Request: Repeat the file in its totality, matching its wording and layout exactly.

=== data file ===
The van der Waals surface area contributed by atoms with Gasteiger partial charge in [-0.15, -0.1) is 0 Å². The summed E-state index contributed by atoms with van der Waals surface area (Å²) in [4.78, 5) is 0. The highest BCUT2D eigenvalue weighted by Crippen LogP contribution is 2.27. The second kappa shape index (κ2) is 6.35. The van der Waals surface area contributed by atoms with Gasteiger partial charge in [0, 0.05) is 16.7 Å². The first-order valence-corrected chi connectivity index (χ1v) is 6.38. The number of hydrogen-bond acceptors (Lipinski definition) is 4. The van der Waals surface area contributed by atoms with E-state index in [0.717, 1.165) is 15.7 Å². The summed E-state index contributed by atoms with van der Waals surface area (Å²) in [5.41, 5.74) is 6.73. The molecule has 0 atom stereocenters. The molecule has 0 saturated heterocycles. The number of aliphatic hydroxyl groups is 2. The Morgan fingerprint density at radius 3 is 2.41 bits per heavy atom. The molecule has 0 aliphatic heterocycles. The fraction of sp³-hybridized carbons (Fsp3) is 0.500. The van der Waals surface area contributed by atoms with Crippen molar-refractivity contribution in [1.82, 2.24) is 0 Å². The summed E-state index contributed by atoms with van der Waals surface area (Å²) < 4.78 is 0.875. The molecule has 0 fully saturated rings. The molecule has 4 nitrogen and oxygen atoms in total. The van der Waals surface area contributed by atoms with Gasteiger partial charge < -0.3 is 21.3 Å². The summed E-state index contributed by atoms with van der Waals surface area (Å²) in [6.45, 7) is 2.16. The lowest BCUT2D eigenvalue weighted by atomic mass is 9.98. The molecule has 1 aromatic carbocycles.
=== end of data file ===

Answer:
The van der Waals surface area contributed by atoms with Gasteiger partial charge in [-0.15, -0.1) is 0 Å². The summed E-state index contributed by atoms with van der Waals surface area (Å²) in [4.78, 5) is 0. The highest BCUT2D eigenvalue weighted by Crippen LogP contribution is 2.27. The second kappa shape index (κ2) is 6.35. The van der Waals surface area contributed by atoms with Gasteiger partial charge in [0, 0.05) is 16.7 Å². The first-order valence-corrected chi connectivity index (χ1v) is 6.38. The number of hydrogen-bond acceptors (Lipinski definition) is 4. The van der Waals surface area contributed by atoms with E-state index in [0.717, 1.165) is 15.7 Å². The summed E-state index contributed by atoms with van der Waals surface area (Å²) in [5.41, 5.74) is 6.73. The molecule has 0 atom stereocenters. The molecule has 0 saturated heterocycles. The number of aliphatic hydroxyl groups is 2. The Morgan fingerprint density at radius 3 is 2.41 bits per heavy atom. The molecule has 0 aliphatic heterocycles. The fraction of sp³-hybridized carbons (Fsp3) is 0.500. The van der Waals surface area contributed by atoms with Crippen molar-refractivity contribution in [1.82, 2.24) is 0 Å². The summed E-state index contributed by atoms with van der Waals surface area (Å²) < 4.78 is 0.875. The molecule has 0 fully saturated rings. The molecule has 4 nitrogen and oxygen atoms in total. The van der Waals surface area contributed by atoms with Gasteiger partial charge < -0.3 is 21.3 Å². The summed E-state index contributed by atoms with van der Waals surface area (Å²) in [6.45, 7) is 2.16. The lowest BCUT2D eigenvalue weighted by atomic mass is 9.98. The molecule has 1 aromatic carbocycles.